Leading net-lease retail REIT Realty Income (O -1.52%) has had a pretty strong 2016 so far. Even after a recent pullback, shares are up nearly 25% year to date. One big reason for this has been the company's low cost of capital, which has led to more acquisitions, and at record-high spreads. Here's what you need to know about it, and whether or not it will continue.
Two ways Realty Income funds its growth
REITs like Realty Income get the cash to expand in two main ways -- taking on debt or issuing equity. On occasion, there can be other financing methods used, such as excess cash flow that wasn't paid out to shareholders, or by issuing preferred stock, but these are the primary ways of obtaining capital.
In Realty Income's case, most of the company's acquisitions are made with equity, at least in the past few years. During the first six months of 2016, Realty Income invested $662.9 million in new properties, and raised $487.2 million by issuing new shares -- so the newly issued equity covers about 73% of the company's acquisitions.
Overall, Realty Income's balance sheet is even more equity-oriented. Just 23% of the total capitalization comes from debt or preferred stock.
Low interest rates help REITs in two big ways
One of the main reasons for Realty Income's soaring stock price in 2016 is that the low-interest environment has lasted longer than most experts had expected. Low interest rates are good for both ways REITs acquire properties.
Obviously, low interest rates make it cheaper for the company to borrow money, which typically leads to higher profit margins on acquired properties. To put this in perspective, Realty Income's revolving credit facility currently has a 1.35% interest rate -- far below the weighted average interest rate of 4.19% on all of the company's debt.
Also, low interest rates can cause REIT share prices to move higher, particularly those with high and reliable dividends like Realty Income. When rates are extremely low, like they are now, REIT dividends look attractive to income-seeking investors. Dividend investors buy more shares, which creates upward pressure on the price.
On the other hand, rising rates can create selling pressure on REITs. At a time when 10-year Treasuries pay just 1.7%, Realty Income's consistent 3.8% yield can look extremely appealing. However, if the 10-year yield were to shoot up to, say, 4%, it might not seem worth the additional risk to buy a REIT as opposed to a Treasury security with guaranteed income.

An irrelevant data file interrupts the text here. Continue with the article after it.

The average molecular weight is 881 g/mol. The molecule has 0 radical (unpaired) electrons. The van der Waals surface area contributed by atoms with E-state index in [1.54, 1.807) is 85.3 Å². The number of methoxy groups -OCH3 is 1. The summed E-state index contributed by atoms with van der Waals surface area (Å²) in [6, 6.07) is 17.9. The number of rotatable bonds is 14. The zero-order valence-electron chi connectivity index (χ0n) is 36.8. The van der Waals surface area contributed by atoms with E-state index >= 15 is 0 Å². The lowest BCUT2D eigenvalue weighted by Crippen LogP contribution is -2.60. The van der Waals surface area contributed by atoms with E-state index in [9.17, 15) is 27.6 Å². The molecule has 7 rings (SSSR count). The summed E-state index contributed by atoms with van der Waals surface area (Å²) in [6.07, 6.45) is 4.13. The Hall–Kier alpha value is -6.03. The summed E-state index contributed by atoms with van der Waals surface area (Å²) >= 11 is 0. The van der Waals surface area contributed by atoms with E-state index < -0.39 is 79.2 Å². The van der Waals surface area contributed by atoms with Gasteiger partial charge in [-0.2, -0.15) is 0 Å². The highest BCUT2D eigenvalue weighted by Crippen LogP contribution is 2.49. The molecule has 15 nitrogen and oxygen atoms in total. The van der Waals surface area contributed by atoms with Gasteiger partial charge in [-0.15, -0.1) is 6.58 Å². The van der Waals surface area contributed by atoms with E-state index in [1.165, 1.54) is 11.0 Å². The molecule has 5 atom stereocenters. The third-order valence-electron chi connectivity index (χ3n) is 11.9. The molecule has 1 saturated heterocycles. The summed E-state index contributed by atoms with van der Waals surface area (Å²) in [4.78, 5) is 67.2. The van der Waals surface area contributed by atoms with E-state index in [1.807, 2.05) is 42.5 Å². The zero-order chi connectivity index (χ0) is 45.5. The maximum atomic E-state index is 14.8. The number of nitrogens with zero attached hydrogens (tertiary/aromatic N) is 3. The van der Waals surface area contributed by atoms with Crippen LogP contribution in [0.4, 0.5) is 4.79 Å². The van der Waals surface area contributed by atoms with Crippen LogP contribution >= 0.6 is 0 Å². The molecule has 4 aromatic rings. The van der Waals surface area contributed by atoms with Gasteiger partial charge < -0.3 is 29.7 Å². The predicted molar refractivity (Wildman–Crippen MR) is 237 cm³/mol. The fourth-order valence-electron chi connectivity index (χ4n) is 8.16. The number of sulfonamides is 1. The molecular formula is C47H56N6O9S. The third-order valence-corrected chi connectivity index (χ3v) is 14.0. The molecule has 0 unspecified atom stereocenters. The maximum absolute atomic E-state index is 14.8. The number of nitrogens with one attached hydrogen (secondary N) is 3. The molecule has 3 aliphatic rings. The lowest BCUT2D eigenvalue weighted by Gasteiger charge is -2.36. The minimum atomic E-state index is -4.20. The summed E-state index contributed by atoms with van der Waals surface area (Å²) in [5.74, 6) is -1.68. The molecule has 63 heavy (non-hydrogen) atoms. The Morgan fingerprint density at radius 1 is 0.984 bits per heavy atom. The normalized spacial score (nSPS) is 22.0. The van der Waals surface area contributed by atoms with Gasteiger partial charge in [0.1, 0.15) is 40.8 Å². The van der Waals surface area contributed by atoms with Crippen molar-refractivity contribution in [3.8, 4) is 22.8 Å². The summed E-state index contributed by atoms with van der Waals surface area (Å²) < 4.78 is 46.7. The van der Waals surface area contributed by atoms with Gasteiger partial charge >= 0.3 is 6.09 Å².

Low cost of capital leads to better acquisition opportunities
The result of these low-interest benefits is a lower cost of capital, which produces an increase of acquisition opportunities at attractive investment spreads. Not only is borrowing cheaper, but when the share price is higher, the company needs to issue less new equity to raise the necessary capital.
Think of it this way -- if Realty Income's share price is $50, it needs to issue 200,000 new shares to raise $10 million. If the share price rises to $70, the company only needs to sell about 143,000 shares to accomplish the exact same thing.
Because of the low cost of capital, Realty Income has increased its full-year acquisition guidance twice this year already. In its first-quarter earnings report, the company raised the full-year projection from $750 million to $900 million, and then raised it again with its second-quarter results, this time to $1.25 billion.
As CEO John Case said in a statement, "In the second quarter, we completed $310 million in acquisitions and through the first half of the year we completed $663 million in acquisitions at record-high investment spreads relative to our weighted average cost of capital." He also stated that the company continues to see an "ample pipeline" of acquisition opportunities, so I actually wouldn't be surprised if the full-year guidance was raised again in the third quarter.
Will it continue?
I don't foresee the record-low interest rates hanging around for too much longer, but then again, I would have predicted that the Federal Reserve would have raised rates several times by now. Essentially, we're stuck at crisis-level interest rates at a time when we haven't been in a financial crisis for years. So, there's no telling how much longer this excellent situation for REITs will last.
One thing is for sure, however. Interest rates will normalize, it's just a question of when. And a gradual increase in rates is certainly preferable to a spike. When interest rates do begin to normalize, it's likely to hurt REIT prices in the short-term, but that's nothing to worry about. Realty Income has delivered strong results for its shareholders during periods of rising rates in the past, and will continue to do so. If anything, weakness caused by interest rate hikes (or better yet, by speculation of future rate hikes) should be looked at as nothing more than a nice opportunity to buy shares of one of the best REITs in the market at a discount.